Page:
Web-only Feature

Web-only Feature

Making Group Psychotherapy More Effective with Progress Feedback

Internet Editor’s Note: Marjolein M. W. Koementas-de Vos and colleagues recently published an article titled “Does progress feedback enhance the outcome of group psychotherapy?” in Psychotherapy.

If you’re a member of the Society for the Advancement of Psychotherapy you can access the Psychotherapy article via your APA member page.

Not a member? Purchase the Psychotherapy article for $11.95 here.

Suzy

Suzy is a 42-year-old woman who has been suffering from depressive symptoms for at least six months. Most of the time she is feeling grumpy, irritable, and down. Normally, Suzy was never this quickly startled or negative, and people close to her almost do not recognize her anymore. Suzy has become isolated. After a huge fight with her oldest daughter, Suzy decides to see the general practitioner who referred her to a psychologist. The psychologist tells Suzy that her symptoms could be classified as a depressive disorder and that her divorce one year earlier had possibly been a trigger for the start of her episode. The doctor advises Suzy to participate in an interpersonal psychotherapy group for patients with depressive disorders.

A couple of weeks later, Suzy starts in an interpersonal psychotherapy group with seven other patients with depressive symptoms. Although each group member has a different story, Suzy can relate and recognize their suffering. There are also two clinicians who do their best to provide effective treatment and give each group member time to talk about their situation. Unfortunately, five sessions into the therapy, Suzy is still not feeling better. In fact, she is feeling worse and has no idea how to talk about this in the group. She is ashamed, blames herself, and feels more isolated than ever.

We Want to Help Patients

Although group psychotherapy has been shown to be effective in the treatment of a variety of psychiatric symptoms, and it generally results in outcomes comparable to individual psychotherapy, not all patients benefit from treatment (Burlingame, Strauss & Joyce, 2013). Similar to individual therapy, in group psychotherapy, 5-15% of the patients will have worsened by the end of treatment (Schuman, Slone, Reese & Duncan, 2014; Slone, Reese, Mathews-Duvall & Kodet, 2015).

Suzy is feeling worse during group therapy, but despite their good intentions, her clinicians fail to notice the deterioration. This is not uncommon. It has been found that clinicians in general, tend to be quite poor at predicting negative treatment outcomes and have a tendency to miss negative changes during treatment (Hannan et al., 2005; Hatfield, McCullough, Plucinski, & Krieger, 2010; Chapman et al., 2012; Walfish, McAlister, O’Donnell, & Lambert, 2012).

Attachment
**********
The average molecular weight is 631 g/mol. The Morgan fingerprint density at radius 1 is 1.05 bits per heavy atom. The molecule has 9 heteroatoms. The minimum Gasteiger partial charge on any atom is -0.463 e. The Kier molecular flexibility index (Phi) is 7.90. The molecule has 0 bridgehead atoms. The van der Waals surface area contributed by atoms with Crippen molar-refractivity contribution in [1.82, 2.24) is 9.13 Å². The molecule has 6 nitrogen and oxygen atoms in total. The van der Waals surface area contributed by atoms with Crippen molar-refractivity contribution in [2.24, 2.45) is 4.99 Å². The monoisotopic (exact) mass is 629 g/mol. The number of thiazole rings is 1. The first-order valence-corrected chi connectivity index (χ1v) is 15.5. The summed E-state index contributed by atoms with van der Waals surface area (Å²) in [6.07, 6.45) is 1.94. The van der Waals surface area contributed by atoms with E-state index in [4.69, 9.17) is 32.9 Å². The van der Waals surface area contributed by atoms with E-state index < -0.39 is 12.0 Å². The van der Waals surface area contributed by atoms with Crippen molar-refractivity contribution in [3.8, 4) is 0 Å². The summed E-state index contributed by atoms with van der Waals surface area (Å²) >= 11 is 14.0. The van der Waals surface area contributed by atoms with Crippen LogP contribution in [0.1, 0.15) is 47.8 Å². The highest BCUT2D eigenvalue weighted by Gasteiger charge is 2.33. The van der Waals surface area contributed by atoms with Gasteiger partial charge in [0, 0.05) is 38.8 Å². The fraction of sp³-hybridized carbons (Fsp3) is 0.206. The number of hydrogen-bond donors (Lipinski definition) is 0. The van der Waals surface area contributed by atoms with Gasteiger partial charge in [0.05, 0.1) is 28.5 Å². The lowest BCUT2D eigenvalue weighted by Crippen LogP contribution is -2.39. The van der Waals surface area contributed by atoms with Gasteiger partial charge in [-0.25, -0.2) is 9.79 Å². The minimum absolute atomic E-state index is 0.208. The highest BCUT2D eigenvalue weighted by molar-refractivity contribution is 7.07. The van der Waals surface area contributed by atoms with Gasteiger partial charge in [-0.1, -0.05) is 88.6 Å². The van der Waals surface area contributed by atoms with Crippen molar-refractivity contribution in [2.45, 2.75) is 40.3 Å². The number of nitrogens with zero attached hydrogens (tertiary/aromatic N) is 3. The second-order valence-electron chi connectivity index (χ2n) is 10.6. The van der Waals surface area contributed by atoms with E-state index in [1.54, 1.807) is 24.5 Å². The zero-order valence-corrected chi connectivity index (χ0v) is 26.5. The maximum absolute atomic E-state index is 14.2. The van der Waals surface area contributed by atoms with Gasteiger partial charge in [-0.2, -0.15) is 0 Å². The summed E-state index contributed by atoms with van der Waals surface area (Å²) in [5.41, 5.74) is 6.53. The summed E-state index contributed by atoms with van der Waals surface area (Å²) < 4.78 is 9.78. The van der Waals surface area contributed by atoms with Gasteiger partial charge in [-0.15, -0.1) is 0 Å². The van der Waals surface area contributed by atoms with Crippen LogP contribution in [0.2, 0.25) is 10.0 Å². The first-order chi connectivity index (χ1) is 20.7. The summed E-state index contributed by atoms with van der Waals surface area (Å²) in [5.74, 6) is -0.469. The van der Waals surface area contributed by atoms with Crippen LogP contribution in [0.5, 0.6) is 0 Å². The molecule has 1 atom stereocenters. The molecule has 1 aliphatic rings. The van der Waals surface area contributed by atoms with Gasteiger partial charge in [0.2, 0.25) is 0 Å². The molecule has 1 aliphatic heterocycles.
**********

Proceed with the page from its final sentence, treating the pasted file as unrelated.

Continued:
We Also Need Some Help: Progress Feedback

Providing clinicians with information about their patients’ progress has been proposed as a possible solution (e.g. Bickman, 2008). Progress feedback entails that the clinician and their patients receive information about the patients’ progress on a questionnaire. The patient’s score is compared with earlier results on the questionnaire or, in case of more advanced systems, with an expected recovery trajectory. When the patient is not improving enough, both the clinician and the patient receive a signal, and some systems even give treatment suggestions with the use of a clinical support tool (CST) (Lambert, 2017).

That sounds great for Suzy and her clinicians. If Suzy’s progress had been monitored, then she and her clinicians would have known that the therapy was not going well, and they could talk about possible causes and solutions. Unfortunately, the use of progress feedback methods is currently not standard practice in group treatment.

Progress Feedback: What Do We Know?

The effects of progress feedback in psychotherapy have mainly been studied in individual psychotherapy and it seems that feedback is especially effective when patients are not progressing during treatment, like Suzy (Lambert, Whipple & Kleinstäuber, 2018). Progress feedback is even more effective when clinicians receive additional treatment suggestions in case of deterioration, such as “your patient is unhappy about the working alliance, help him to express his negative feelings about this, accept responsibility for your contribution to the interaction and seek for solutions.

Until now, the effectiveness of progress feedback in group psychotherapy has been assessed in eight controlled studies (Burlingame et al., 2018; Byrne, Hooke, Newnham & Page, 2012; Davidsen et al., 2017; Davies et al. 2008; Koementas-de Vos, Nugter, Engelsbel & De Jong, 2018; Newnham, Hooke & Page, 2010; Schuman, Slone, Reese & Duncan, 2014; Slone, Reese, Mathews-Duvall & Kodet, 2015). In most studies it is found that progress feedback on well-being or general symptoms is helpful for patients in group treatment in terms of improving treatment outcome and/or number of followed sessions. In contrast to individual psychotherapy, there is no general finding that progress feedback is especially effective for patients who are not doing well. All patients are likely to benefit. Solely providing feedback on group climate instead of treatment progress seems to have a negative effect on treatment outcome (Davies et al., 2008). On the other hand, when extra information on working alliance, goals, and approach is provided alongside with treatment progress it can be more effective than progress feedback alone (Slone, Reese, Mathews-Duvall & Kodet, 2015).

Progress Feedback in Group Psychotherapy: A Case Example

In our study (Koementas-de Vos, Nugter, Engelsbel & De Jong, 2018) we developed a progress feedback method where patients fill out a standardized questionnaire on general symptoms, the Outcome Questionnaire 45 (OQ-45; Lambert et al., 2004), before each group therapy session. At the start of the group session clinicians receive a general graph of the trajectories for all patients, see Figure 1 for an example.

Figure 1

Figure 1 reflects Suzy’s functioning at the fifth group therapy session. Suzy’s scores on the OQ-45 have increased since the third session, which means that her symptoms are getting worse. Her clinicians are also alerted by the risk items that Suzy has thoughts about ending her life. At the same time, Suzy receives a graph on her treatment progress as well and is informed that she is not doing well. Both clinicians and Suzy receive the suggestion to discuss the deterioration.